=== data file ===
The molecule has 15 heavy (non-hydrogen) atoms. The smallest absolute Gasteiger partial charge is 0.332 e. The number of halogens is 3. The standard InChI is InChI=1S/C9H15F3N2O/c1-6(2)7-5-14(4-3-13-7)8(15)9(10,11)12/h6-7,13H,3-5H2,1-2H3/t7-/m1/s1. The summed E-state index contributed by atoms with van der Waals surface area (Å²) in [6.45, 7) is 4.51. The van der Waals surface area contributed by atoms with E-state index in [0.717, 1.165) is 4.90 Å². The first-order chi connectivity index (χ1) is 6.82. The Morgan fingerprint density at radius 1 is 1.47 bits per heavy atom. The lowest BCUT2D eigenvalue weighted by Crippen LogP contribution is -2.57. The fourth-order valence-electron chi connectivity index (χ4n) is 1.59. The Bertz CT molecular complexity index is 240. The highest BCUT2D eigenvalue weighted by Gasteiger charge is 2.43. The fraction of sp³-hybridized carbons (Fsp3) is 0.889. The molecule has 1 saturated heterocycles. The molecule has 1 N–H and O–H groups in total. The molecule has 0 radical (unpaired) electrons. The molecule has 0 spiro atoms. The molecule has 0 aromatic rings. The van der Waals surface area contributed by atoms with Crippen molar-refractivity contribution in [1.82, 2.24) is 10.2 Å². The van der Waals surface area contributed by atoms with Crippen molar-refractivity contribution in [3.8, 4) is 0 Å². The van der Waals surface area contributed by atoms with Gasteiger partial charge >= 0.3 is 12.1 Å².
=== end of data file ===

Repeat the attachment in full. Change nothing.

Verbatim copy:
The molecule has 15 heavy (non-hydrogen) atoms. The smallest absolute Gasteiger partial charge is 0.332 e. The number of halogens is 3. The standard InChI is InChI=1S/C9H15F3N2O/c1-6(2)7-5-14(4-3-13-7)8(15)9(10,11)12/h6-7,13H,3-5H2,1-2H3/t7-/m1/s1. The summed E-state index contributed by atoms with van der Waals surface area (Å²) in [6.45, 7) is 4.51. The van der Waals surface area contributed by atoms with E-state index in [0.717, 1.165) is 4.90 Å². The first-order chi connectivity index (χ1) is 6.82. The Morgan fingerprint density at radius 1 is 1.47 bits per heavy atom. The lowest BCUT2D eigenvalue weighted by Crippen LogP contribution is -2.57. The fourth-order valence-electron chi connectivity index (χ4n) is 1.59. The Bertz CT molecular complexity index is 240. The highest BCUT2D eigenvalue weighted by Gasteiger charge is 2.43. The fraction of sp³-hybridized carbons (Fsp3) is 0.889. The molecule has 1 saturated heterocycles. The molecule has 1 N–H and O–H groups in total. The molecule has 0 radical (unpaired) electrons. The molecule has 0 spiro atoms. The molecule has 0 aromatic rings. The van der Waals surface area contributed by atoms with Crippen molar-refractivity contribution in [1.82, 2.24) is 10.2 Å². The van der Waals surface area contributed by atoms with Crippen molar-refractivity contribution in [3.8, 4) is 0 Å². The van der Waals surface area contributed by atoms with Gasteiger partial charge >= 0.3 is 12.1 Å².